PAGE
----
Friday, February 20, 2009

Poe Fridays: Hop-Frog

Hop-Frog (click here for an online version) is yet another Poe tale of revenge and murder. The title character is a dwarf and jester for the king's court. Poe writes of Hop-Frog's sadistic revenge when the king makes him drink, and ultimately, throws the wine contents on the dwarf's beloved when he hesitates to drink more. Truly, the revenge seems a bit overboard for this act; however, when this story is taken in context with Poe's life, it makes much more sense. The parallelism can be explained by a passage written by Philip Van Doren Stern, editor of The Portable Poe . . .

"This story was written in February 1849, just eight months before its author's death. It was written after Poe's wife had died of poverty and starvation, after a lifetime of rejection and failure, and immediately after the humuliating experience Poe had gone through with Mrs. Whitman and her family and friends. Unable to take physical revenge upon those who had made him suffer, he struck back at them in his daydreams and - symbolically - in his writing."

Wondering what the experience was with Mrs. Whitman? In a nutshell, Poe tried to court Mrs. Sarah Helen Whitman. Among many protestations from family and friends, Whitman finally agreed to become his wife under the condition that he would quit drinking. Prior to the ceremony, Poe showed up drunk and Whitman was pressured to live up to her earlier agreement. Melodrama resulted and Whitman's mother called off the wedding.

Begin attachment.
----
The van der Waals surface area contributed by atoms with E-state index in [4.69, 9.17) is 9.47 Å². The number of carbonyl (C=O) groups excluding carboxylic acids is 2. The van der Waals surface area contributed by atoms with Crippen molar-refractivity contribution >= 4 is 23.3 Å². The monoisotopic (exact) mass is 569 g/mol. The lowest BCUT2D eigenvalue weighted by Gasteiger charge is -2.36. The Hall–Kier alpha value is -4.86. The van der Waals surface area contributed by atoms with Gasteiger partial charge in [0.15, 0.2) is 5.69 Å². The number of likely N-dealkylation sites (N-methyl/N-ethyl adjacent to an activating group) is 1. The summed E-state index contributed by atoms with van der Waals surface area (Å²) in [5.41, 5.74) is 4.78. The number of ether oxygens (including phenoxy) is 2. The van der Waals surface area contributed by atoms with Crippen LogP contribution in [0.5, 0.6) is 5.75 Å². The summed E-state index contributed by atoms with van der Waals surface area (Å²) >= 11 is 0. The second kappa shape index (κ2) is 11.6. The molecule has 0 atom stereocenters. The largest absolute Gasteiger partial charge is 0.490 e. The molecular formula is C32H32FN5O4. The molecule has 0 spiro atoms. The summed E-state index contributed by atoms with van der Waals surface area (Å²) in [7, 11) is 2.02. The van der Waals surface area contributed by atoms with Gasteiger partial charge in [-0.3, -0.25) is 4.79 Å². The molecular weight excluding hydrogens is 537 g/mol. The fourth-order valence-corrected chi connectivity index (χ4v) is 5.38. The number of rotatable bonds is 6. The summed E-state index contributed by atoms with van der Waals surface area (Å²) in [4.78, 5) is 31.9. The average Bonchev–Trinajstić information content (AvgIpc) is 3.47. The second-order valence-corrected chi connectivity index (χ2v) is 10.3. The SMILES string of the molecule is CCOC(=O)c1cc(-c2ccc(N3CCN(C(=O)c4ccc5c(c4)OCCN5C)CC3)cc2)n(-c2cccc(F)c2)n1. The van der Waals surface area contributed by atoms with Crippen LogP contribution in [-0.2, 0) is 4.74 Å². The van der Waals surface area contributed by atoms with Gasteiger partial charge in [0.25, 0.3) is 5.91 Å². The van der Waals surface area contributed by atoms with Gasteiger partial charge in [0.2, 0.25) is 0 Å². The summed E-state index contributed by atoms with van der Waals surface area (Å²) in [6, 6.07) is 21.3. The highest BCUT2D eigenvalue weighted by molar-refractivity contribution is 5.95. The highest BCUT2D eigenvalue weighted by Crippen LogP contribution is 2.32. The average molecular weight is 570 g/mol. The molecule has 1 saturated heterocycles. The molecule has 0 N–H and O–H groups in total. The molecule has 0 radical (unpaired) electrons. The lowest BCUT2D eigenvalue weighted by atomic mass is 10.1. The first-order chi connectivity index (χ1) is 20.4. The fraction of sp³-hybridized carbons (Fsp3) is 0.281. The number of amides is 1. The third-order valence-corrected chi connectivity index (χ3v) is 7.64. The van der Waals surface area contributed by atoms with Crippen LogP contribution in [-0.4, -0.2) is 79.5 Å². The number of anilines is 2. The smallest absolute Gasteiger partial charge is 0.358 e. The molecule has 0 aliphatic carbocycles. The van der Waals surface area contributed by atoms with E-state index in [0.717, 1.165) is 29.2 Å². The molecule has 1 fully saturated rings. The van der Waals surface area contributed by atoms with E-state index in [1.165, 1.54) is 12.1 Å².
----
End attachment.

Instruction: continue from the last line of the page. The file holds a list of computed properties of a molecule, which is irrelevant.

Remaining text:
I still think a bit overboard, but can we really expect any less from the wonderful Poe?!?!

For Kristen's response (from We Be Reading), click here. Next week . . . Never Bet the Devil Your Head: A Tale With a Moral . . . I actually don't think that I have read this one, but the title is intriguing enough!! Until next time . . .


  1. That's really interesting about the timing of this story in the context of Poe's life. He too was humiliated by drink. I agree that the revenge might have been a bit much! I thought he was going to simply humiliate the men in return ...

  2. I love literary revenge! I'm excited to read next week's story, too - what a great title! =)


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